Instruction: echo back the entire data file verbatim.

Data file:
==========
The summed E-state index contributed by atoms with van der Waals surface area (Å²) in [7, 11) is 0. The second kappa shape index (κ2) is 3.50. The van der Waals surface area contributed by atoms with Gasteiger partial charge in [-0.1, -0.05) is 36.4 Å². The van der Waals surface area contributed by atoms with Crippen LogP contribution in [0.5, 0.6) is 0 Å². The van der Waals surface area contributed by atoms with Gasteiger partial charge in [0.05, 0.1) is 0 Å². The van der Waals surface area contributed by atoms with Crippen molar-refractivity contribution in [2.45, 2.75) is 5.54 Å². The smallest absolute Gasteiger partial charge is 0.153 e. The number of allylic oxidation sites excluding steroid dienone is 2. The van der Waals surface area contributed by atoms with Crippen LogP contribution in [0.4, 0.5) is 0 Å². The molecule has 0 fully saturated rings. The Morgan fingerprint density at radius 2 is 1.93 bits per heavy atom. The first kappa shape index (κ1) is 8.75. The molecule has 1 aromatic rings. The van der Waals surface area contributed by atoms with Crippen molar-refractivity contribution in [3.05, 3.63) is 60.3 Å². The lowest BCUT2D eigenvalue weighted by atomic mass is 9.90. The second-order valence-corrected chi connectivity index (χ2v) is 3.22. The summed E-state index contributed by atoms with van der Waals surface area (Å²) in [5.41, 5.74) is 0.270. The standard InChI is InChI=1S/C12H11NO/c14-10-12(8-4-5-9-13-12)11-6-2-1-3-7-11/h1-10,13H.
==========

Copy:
The summed E-state index contributed by atoms with van der Waals surface area (Å²) in [7, 11) is 0. The second kappa shape index (κ2) is 3.50. The van der Waals surface area contributed by atoms with Gasteiger partial charge in [-0.1, -0.05) is 36.4 Å². The van der Waals surface area contributed by atoms with Crippen LogP contribution in [0.5, 0.6) is 0 Å². The van der Waals surface area contributed by atoms with Gasteiger partial charge in [0.05, 0.1) is 0 Å². The van der Waals surface area contributed by atoms with Crippen molar-refractivity contribution in [2.45, 2.75) is 5.54 Å². The smallest absolute Gasteiger partial charge is 0.153 e. The number of allylic oxidation sites excluding steroid dienone is 2. The van der Waals surface area contributed by atoms with Crippen LogP contribution in [0.4, 0.5) is 0 Å². The molecule has 0 fully saturated rings. The Morgan fingerprint density at radius 2 is 1.93 bits per heavy atom. The first kappa shape index (κ1) is 8.75. The molecule has 1 aromatic rings. The van der Waals surface area contributed by atoms with Crippen molar-refractivity contribution in [3.05, 3.63) is 60.3 Å². The lowest BCUT2D eigenvalue weighted by atomic mass is 9.90. The second-order valence-corrected chi connectivity index (χ2v) is 3.22. The summed E-state index contributed by atoms with van der Waals surface area (Å²) in [5.41, 5.74) is 0.270. The standard InChI is InChI=1S/C12H11NO/c14-10-12(8-4-5-9-13-12)11-6-2-1-3-7-11/h1-10,13H.